• 23 May 2019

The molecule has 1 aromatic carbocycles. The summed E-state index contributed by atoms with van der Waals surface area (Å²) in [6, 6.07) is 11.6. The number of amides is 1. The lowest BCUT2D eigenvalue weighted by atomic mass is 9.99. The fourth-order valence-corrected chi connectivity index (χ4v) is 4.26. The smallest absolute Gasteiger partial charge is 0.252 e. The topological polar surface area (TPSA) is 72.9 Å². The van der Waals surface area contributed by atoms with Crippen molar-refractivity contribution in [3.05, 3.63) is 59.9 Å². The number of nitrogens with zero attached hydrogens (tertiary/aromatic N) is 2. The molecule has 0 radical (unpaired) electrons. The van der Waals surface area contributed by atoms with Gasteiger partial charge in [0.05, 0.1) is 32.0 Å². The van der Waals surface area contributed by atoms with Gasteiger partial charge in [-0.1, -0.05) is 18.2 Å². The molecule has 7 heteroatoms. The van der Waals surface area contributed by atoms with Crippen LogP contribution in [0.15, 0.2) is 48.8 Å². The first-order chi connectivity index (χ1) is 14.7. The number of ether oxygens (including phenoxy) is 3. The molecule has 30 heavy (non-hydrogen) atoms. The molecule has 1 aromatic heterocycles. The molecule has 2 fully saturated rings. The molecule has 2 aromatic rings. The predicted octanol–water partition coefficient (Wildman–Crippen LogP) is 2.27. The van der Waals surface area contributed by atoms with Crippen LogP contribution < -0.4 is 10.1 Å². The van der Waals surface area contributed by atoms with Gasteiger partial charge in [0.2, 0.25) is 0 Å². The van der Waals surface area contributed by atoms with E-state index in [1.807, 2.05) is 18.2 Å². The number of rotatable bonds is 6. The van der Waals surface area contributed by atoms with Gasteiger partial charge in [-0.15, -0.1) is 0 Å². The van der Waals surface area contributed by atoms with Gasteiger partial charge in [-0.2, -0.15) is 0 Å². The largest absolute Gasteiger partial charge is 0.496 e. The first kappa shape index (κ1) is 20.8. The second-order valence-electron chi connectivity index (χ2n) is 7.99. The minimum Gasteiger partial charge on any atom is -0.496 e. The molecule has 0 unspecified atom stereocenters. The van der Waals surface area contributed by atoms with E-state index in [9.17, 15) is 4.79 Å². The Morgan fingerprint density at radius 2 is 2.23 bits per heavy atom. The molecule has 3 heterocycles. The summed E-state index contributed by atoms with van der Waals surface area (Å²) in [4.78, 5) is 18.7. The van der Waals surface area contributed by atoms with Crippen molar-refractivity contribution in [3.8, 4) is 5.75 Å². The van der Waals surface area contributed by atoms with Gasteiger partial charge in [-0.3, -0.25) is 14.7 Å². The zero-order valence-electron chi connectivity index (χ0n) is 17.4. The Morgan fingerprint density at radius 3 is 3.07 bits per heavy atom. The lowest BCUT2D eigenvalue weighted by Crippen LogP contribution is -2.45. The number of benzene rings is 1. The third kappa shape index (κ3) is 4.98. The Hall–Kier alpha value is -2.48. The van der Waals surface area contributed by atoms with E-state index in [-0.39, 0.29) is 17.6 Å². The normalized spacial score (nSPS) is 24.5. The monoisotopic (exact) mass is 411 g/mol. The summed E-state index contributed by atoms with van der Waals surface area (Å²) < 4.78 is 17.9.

Charitable causes across Wales have now raised over £500,000 in funding through Localgiving. Localgiving’s Wales Development Programme has been running since July 2016. In this time over 350 charities and community groups have received a year of free fundraising support. Through the programme groups can access face-to-face training wherever they are based, Gift Aid and access to Localgiving’s incentivised giving campaigns. Each group is given £200 match funding, making it as easy as possible for them to launch their fundraising, as online donations are doubled until this is used up. The Wales members cover all 22 counties and range from tiny local groups run by volunteers to charities with staff operating across a larger area or county. Lauren Swain, Localgiving’s Wales Development Manager, runs the programme. There are 7 free places left on the programme, as it is now almost fully subscribed 8 months ahead of target. After 34 months of the programme, Localgiving has already helped groups to raise over £500,000 and provided 255 1:1 training sessions. In a recent funder report, 87% of members have seen a positive impact on their fundraising and 89% are more confident with online fundraising. The programme has vitally filled a gap in Wales, as 94% of groups previously had no access to online fundraising training and support locally. Localgiving has worked closely with the WCVA and the 19 CVCs to reach groups across every area. The CVCs have been brilliant in promoting the opportunity and hosting the 75 workshops that Localgiving has run for 485 across every county in Wales. The programme is funded by National Lottery Community Fund and Garfield Weston Foundation – we are very excited at how much amazing impact their support has had!   These are some of our Wales members and how they feel about the programme: Paul Popham Fund have been members of Localgiving since October 2016 and have raised over £14,500 from 445 donations, including £425 of match funding. The Bridge Mentoring Plus Scheme have been members of Localgiving since August 2016 and have raised over £6100, including £720 of match funding. Colwyn Victoria Pier Trust have been members of Localgiving since June 2017 and have raised over £2100 from 74 donations, including £610 of match funding.